Code Section 1031 Like Kind Exchange Deadlines Extended

On April 9, 2020, the IRS issued Notice 2020-23 (the “Notice”) which expands the filing and payment deadline relief announced by the Internal Revenue Service (“IRS”) in March.  The March announcement gave taxpayers until July 15, 2020 to file their federal income tax returns and to pay federal income taxes, each of which were originally due on April 15, 2020.  The Notice extends additional key tax deadlines for individuals and businesses including certain deadlines applicable to taxpayers engaging in time-sensitive deferred like-kind exchanges. Continue Reading

Walking the Path of Utilities’ Ownership of Wind and Solar

Members of the Sheppard Mullin Energy, Infrastructure and Project Finance Team wrote an article published in the March 16, 2020 edition of Tax Notes Federal regarding the practical impacts on tax equity financing for renewable energy projects of a private letter ruling (“PLR”) published by the IRS in late 2019.  The PLR addressed normalization and loss disallowance rules applicable to public utilities.  These rules have posed significant challenges to public utilities that want to own renewable energy generation facilities, make efficient use of the tax benefits they provide (via the tax equity market) and recover their costs from ratepayers. Continue Reading

FERC Orders, Notices, and Other Guidance Regarding the Novel Coronavirus

Last week the Federal Energy Regulatory Commission (“FERC”) continued to issue orders, notices, and guidance related to the current novel coronavirus pandemic, the health and safety of FERC and energy industry employees, and the continued reliability of the U.S. energy sector.  A summary of FERC’s relevant actions are provided below, including information regarding FERC’s operating status, extensions for filing deadlines and efforts to ease regulatory burdens during this crisis. Continue Reading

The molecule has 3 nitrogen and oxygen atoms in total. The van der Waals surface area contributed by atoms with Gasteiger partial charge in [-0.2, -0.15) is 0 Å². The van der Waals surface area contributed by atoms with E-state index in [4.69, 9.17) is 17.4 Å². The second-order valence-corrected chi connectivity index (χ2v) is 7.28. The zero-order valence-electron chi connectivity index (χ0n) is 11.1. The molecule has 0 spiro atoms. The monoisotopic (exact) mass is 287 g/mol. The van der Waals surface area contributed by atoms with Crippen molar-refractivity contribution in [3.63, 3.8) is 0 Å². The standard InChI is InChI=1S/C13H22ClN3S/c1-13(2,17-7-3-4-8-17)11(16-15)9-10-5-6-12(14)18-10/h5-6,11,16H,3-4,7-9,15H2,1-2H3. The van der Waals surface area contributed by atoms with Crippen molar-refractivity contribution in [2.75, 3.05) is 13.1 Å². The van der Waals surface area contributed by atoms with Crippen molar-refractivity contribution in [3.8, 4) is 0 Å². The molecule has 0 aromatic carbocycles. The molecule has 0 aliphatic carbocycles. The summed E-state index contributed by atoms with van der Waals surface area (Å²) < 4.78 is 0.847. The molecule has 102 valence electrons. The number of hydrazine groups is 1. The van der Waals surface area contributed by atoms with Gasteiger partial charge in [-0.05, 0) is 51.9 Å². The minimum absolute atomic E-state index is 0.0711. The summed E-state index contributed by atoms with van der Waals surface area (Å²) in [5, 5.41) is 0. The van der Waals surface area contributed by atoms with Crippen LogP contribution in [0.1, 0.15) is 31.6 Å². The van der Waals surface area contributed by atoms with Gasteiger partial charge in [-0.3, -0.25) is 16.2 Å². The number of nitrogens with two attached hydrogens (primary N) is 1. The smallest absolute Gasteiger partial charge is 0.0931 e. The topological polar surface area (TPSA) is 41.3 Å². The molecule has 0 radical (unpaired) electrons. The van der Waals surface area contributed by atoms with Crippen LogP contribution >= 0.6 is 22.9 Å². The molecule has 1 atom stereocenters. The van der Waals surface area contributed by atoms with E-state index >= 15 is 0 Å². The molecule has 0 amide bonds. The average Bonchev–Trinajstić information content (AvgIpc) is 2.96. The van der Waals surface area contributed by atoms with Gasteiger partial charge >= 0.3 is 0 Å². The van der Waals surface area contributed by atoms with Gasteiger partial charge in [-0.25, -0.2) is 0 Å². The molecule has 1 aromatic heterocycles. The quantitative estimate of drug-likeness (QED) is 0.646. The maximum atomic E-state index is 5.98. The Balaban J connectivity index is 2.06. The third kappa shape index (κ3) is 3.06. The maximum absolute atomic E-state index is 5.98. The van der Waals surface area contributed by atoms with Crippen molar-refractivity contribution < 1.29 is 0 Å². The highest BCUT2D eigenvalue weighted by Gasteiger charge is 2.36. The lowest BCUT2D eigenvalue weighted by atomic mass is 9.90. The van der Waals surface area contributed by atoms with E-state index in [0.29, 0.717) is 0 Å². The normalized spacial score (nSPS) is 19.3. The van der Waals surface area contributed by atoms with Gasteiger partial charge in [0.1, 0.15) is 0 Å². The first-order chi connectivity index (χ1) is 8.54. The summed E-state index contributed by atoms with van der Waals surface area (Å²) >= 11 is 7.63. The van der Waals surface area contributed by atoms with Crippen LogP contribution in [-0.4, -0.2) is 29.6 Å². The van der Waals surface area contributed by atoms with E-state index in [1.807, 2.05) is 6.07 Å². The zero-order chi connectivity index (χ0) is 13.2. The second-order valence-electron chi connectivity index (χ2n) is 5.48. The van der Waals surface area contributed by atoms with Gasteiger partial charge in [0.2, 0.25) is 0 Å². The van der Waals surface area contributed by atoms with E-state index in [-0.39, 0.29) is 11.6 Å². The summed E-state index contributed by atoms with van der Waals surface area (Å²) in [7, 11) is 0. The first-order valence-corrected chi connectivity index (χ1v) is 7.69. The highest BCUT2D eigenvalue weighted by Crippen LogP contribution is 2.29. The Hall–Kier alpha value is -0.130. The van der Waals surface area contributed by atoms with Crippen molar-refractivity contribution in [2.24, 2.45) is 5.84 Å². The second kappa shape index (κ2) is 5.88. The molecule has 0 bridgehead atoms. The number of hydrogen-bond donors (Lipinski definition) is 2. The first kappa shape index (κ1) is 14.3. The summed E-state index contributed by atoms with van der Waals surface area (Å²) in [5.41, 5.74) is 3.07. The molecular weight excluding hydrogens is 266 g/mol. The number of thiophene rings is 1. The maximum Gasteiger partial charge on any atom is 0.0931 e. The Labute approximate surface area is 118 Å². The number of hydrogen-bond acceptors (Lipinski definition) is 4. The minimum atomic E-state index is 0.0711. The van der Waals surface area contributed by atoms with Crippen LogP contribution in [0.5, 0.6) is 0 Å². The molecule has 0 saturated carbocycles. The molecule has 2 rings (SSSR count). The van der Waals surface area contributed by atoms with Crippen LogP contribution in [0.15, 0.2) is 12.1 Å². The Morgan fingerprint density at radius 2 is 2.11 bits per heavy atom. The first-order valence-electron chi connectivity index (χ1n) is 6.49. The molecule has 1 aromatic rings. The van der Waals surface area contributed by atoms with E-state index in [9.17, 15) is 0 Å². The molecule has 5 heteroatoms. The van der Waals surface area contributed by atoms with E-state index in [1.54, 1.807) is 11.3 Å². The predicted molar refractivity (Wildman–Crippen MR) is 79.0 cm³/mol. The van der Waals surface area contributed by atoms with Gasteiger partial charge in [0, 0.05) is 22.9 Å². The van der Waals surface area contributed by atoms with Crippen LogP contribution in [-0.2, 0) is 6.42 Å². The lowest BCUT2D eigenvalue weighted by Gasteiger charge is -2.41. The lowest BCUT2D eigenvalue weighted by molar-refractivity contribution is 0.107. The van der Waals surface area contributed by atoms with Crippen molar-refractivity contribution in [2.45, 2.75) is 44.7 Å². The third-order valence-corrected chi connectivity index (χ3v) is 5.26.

State-Level Rent Relief Due to COVID-19 Impacts: California Governor Newsom’s Executive Order Explained

As state and local governments act to address the economic fallout of the COVID-19 pandemic, relief for renters impacted by the coronavirus has come from both state and local policymakers.  In previous posts, we covered San Francisco’s and San Diego’s efforts to temporarily ban evicting residential and commercial tenants impacted by COVID-19.  In this post, we explain Governor Gavin Newsom’s Executive Order, issued on March 27, creating a statewide moratorium on evicting renters impacted by COVID-19.  Here are key takeaways from the statewide Executive Order. Continue Reading

LexBlog

By scrolling this page, clicking a link or continuing to browse our website, you consent to our use of cookies as described in our Cookie and Advertising Policy. If you do not wish to accept cookies from our website, or would like to stop cookies being stored on your device in the future, you can find out more and adjust your preferences here.

Agree